You probably don’t think of librarians as teachers, but many of us are. I first taught what we then called “BI” (bibliographic instruction) as an academic librarian. Nowadays we call it “information literacy.” I learned to talk to the students about the things the library offered, specifically the things that would help them with that specific course, or even better, a specific assignment.
But there are times that librarians of all types may teach their users about the library. And in some ways, many of us have never really “learned to teach.” So the article How do Librarians Learn to Teach? (Hack Library School) resonates with me.
Now I’m teaching practicing librarians and staff, in the continuing education courses, and library graduate students, in the two graduate courses I’m teaching for the University of Wisconsin Madison School of Library and Information Studies (SLIS). These are courses I’m teaching online. Next year I may be teaching one of them in person. I don’t want to teach it the same way I taught those BI sessions all those years ago, standing in front of them and lecturing them (at least not the entire time!) so I’m studying up on active learning and pedagogy, for starters.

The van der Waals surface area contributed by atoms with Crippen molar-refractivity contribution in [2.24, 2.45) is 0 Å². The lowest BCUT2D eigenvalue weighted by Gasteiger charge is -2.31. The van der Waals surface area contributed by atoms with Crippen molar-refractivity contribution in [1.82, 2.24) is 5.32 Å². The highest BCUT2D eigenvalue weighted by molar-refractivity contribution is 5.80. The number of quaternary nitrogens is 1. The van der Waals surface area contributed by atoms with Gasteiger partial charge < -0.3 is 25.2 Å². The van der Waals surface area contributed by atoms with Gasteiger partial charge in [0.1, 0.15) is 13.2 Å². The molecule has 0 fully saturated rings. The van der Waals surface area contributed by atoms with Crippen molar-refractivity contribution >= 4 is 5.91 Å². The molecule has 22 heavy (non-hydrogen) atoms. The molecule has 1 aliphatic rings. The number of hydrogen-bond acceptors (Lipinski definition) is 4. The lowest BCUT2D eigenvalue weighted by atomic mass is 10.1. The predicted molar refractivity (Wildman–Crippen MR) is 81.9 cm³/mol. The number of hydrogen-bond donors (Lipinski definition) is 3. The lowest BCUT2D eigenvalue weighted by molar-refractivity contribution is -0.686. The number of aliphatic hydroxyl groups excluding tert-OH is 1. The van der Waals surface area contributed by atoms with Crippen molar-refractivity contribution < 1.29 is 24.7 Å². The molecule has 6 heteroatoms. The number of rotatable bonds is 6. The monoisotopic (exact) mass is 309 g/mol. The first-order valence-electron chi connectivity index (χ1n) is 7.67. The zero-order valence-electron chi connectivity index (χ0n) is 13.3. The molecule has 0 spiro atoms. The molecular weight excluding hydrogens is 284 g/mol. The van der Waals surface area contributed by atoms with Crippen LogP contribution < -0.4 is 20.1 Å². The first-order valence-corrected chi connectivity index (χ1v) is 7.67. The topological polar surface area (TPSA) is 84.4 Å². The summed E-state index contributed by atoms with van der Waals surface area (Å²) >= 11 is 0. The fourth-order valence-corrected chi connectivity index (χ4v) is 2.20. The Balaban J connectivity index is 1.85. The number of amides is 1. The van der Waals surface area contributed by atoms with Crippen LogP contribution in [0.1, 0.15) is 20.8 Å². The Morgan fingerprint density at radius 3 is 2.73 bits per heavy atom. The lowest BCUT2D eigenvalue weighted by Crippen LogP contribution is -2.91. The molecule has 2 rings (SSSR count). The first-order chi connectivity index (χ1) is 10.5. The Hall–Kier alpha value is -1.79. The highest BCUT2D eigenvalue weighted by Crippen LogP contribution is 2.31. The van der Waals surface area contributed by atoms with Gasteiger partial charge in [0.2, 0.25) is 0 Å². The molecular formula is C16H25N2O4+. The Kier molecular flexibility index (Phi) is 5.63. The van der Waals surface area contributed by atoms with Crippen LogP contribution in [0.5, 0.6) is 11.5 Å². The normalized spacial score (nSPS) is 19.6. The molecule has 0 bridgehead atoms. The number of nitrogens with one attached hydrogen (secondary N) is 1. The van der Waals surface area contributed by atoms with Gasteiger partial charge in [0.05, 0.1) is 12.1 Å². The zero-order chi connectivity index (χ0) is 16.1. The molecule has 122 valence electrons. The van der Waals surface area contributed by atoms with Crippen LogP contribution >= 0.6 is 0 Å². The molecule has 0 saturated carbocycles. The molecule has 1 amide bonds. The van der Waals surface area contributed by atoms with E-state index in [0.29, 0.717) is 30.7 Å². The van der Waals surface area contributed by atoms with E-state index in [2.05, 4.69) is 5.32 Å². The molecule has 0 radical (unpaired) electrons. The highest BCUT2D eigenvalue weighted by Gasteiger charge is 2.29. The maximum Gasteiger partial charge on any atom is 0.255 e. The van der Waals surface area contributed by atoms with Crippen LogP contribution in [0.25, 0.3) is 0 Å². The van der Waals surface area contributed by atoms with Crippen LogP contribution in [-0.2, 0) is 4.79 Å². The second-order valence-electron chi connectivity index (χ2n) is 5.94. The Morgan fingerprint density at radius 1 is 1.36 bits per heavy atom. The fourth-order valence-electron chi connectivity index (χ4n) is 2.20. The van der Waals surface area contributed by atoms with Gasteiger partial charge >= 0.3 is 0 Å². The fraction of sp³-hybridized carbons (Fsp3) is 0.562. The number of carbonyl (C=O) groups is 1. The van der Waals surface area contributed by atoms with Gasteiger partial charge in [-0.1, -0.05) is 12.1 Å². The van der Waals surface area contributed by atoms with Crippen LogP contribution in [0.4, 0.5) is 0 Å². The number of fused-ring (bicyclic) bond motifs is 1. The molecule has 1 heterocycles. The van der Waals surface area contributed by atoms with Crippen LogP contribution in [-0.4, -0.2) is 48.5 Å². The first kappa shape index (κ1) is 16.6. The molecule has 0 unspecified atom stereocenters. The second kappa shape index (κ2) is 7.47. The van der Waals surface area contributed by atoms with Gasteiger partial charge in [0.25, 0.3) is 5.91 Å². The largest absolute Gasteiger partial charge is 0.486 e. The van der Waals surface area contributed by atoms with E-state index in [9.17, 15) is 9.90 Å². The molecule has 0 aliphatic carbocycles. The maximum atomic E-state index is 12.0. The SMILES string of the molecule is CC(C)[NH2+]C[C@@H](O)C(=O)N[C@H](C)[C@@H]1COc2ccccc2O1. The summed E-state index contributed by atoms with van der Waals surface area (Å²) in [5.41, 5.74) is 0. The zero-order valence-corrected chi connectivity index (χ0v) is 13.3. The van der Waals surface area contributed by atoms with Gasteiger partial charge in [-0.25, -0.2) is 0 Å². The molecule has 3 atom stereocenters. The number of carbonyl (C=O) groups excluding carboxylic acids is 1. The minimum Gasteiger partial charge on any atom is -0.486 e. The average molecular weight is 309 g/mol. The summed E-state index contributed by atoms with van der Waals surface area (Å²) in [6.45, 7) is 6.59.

For now, though, I’ve got to get back to those online courses I’m teaching right now. Stay tuned.